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Fake News

Resources to help you tell fact from fiction

What Is "Fake News"?

"Fake News" is a trendy term being used to describe information from the media that isn't trustworthy. It can come in a variety of formats--online or print, for example--but recent shifts in media consumption mean that most of today's "fake news" is published online and shareable via social media.

There are many different motivations behind "fake news." It could be created as a joke or for a humorous effect; as political satire; for profit (as in clickbait); for political gain; to persuade and misinform; or accidentally.

The most common types of "fake news" include: satire, hoaxes, propaganda, inaccurate reporting, clickbait, conspiracy theories, and fraud.

Types of Fake News

"News" publications such as The Onion and the New Yorker's column The Borowitz Report use satire to critique politics, society, and culture and to entertain readers. Their articles are written in an exaggerated fashion to distinguish them as satire.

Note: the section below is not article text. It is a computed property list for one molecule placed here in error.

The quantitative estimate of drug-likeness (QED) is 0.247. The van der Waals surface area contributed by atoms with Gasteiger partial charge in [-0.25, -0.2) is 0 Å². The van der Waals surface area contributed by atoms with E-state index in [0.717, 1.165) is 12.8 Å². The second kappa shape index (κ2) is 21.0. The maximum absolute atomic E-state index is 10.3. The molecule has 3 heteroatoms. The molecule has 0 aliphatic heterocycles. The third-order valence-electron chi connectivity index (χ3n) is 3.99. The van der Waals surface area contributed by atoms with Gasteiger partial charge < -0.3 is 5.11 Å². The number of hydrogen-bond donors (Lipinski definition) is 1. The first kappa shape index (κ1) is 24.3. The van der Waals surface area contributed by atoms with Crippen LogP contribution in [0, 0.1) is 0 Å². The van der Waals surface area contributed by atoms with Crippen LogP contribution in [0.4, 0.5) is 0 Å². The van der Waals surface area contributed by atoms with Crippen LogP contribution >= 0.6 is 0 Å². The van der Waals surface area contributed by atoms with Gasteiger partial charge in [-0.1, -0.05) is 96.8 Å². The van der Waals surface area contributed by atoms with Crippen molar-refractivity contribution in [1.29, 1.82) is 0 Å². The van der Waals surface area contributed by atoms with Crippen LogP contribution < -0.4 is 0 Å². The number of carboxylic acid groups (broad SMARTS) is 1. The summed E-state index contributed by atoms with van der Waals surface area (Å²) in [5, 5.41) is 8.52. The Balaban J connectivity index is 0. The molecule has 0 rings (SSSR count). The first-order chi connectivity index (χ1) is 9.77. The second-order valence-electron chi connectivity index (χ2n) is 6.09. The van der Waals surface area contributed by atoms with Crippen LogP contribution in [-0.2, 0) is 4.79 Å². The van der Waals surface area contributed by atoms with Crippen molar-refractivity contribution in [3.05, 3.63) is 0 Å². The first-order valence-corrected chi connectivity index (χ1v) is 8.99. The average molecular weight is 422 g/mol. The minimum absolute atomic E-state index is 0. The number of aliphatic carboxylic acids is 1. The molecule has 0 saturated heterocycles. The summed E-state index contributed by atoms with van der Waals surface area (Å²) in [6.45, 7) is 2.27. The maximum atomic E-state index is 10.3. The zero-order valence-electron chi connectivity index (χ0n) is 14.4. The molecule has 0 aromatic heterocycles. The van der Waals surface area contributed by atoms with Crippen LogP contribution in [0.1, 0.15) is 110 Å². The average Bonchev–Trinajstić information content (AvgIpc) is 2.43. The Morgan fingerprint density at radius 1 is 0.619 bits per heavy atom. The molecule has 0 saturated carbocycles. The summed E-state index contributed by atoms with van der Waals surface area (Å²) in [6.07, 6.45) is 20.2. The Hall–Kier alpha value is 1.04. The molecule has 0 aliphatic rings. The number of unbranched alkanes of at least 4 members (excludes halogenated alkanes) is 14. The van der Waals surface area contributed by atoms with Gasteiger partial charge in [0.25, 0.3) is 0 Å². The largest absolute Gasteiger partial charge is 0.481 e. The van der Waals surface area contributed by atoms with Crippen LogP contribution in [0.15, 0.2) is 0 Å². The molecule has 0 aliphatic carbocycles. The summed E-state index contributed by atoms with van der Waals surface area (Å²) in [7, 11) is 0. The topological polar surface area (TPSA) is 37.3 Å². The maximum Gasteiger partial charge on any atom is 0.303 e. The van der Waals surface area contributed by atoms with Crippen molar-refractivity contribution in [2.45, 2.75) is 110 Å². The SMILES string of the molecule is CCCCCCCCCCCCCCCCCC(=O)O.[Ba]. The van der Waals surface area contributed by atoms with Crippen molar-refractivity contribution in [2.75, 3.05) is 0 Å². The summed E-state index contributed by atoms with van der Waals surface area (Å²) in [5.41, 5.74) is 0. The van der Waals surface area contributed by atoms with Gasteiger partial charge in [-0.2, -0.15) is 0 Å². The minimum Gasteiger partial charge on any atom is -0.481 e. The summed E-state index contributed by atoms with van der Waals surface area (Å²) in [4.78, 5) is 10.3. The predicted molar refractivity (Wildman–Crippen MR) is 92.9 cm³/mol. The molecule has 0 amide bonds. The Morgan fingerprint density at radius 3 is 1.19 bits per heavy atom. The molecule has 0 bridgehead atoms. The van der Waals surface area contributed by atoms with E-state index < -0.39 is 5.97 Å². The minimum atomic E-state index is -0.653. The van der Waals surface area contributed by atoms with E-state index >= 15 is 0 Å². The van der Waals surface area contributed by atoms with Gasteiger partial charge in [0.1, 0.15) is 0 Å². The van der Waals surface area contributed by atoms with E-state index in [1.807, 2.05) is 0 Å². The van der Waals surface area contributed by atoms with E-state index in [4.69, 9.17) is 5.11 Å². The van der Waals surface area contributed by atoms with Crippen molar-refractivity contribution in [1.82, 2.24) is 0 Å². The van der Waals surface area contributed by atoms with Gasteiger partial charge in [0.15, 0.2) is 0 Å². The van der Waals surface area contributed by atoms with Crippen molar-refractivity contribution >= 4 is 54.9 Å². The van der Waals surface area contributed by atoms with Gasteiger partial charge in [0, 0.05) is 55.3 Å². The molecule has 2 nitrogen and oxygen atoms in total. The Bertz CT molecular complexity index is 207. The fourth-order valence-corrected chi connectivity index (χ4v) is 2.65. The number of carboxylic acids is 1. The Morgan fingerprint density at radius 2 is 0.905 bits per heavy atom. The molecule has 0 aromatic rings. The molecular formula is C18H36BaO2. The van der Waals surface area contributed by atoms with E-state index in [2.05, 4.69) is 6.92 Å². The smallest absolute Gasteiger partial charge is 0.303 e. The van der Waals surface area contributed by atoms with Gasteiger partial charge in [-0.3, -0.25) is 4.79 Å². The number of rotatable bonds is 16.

Hoaxes, pranks, and jokes have long appeared in the news. Often humorous or incredible, they are published as if they are real, sometimes for the enjoyment on their authors and sometimes to illustrate a point about people or society. 

Propaganda seeks to influence public opinion in favor of a particular group, organization, public policy, or government. It does so through distortion, omission,  or outright fabrication of facts, and sometimes seeks to incite anger, fear, or outrage in the reader. 

Reporting the news can be difficult and mistakes happen for a variety of reasons. The consequences and gravity of the errors can range from amusing misunderstandings, to feeding public anxieties, to damaging reputations. 

Clickbait usually refers to sensational news headlines that bait a reader into clicking a link. They grab a reader's attention and encourage sharing on social media. It is usually intended to generate revenue from advertising content on the web site. Its purpose is therefore a bit questionable--it is created less to educate and inform and more to mislead and profit.


The causes and culprits of some public events are justifiably still in question. Some other events, however, have been well reported and explained, but nonetheless continue to be subjects of wild speculation and unbelievable conspiracy theories. These theories are sometimes disseminated in a way that emulates the appearance of news outlets, and are sometimes passed person-to-person like news. 

A few journalists have written and published falsehoods not as a joke, but in order to cover gaps in their reporting or to burnish their credentials by publishing stories that will earn them recognition.